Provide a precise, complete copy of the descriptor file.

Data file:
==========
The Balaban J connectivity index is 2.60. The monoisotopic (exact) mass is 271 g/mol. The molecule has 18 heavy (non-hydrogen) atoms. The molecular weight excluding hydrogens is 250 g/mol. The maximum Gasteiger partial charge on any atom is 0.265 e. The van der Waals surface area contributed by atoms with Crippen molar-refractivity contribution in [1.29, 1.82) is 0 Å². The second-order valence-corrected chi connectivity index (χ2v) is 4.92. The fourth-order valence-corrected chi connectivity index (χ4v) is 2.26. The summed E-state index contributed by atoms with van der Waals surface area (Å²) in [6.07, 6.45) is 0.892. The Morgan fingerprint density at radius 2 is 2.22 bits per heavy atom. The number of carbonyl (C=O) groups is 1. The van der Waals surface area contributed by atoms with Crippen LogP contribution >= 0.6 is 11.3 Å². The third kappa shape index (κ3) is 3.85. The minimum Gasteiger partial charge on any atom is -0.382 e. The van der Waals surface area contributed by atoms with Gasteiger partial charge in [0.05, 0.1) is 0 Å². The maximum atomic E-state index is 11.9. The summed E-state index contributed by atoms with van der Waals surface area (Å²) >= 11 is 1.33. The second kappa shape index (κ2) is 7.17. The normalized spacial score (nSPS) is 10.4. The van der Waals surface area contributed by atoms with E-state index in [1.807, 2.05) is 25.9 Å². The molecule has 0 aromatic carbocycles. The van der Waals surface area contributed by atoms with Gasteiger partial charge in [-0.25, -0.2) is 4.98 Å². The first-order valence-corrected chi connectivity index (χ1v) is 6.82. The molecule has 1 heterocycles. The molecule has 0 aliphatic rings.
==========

The Balaban J connectivity index is 2.60. The monoisotopic (exact) mass is 271 g/mol. The molecule has 18 heavy (non-hydrogen) atoms. The molecular weight excluding hydrogens is 250 g/mol. The maximum Gasteiger partial charge on any atom is 0.265 e. The van der Waals surface area contributed by atoms with Crippen molar-refractivity contribution in [1.29, 1.82) is 0 Å². The second-order valence-corrected chi connectivity index (χ2v) is 4.92. The fourth-order valence-corrected chi connectivity index (χ4v) is 2.26. The summed E-state index contributed by atoms with van der Waals surface area (Å²) in [6.07, 6.45) is 0.892. The Morgan fingerprint density at radius 2 is 2.22 bits per heavy atom. The number of carbonyl (C=O) groups is 1. The van der Waals surface area contributed by atoms with Crippen LogP contribution >= 0.6 is 11.3 Å². The third kappa shape index (κ3) is 3.85. The minimum Gasteiger partial charge on any atom is -0.382 e. The van der Waals surface area contributed by atoms with Gasteiger partial charge in [0.05, 0.1) is 0 Å². The maximum atomic E-state index is 11.9. The summed E-state index contributed by atoms with van der Waals surface area (Å²) >= 11 is 1.33. The second kappa shape index (κ2) is 7.17. The normalized spacial score (nSPS) is 10.4. The van der Waals surface area contributed by atoms with E-state index in [1.807, 2.05) is 25.9 Å². The molecule has 0 aromatic carbocycles. The van der Waals surface area contributed by atoms with Gasteiger partial charge in [-0.25, -0.2) is 4.98 Å². The first-order valence-corrected chi connectivity index (χ1v) is 6.82. The molecule has 1 heterocycles. The molecule has 0 aliphatic rings.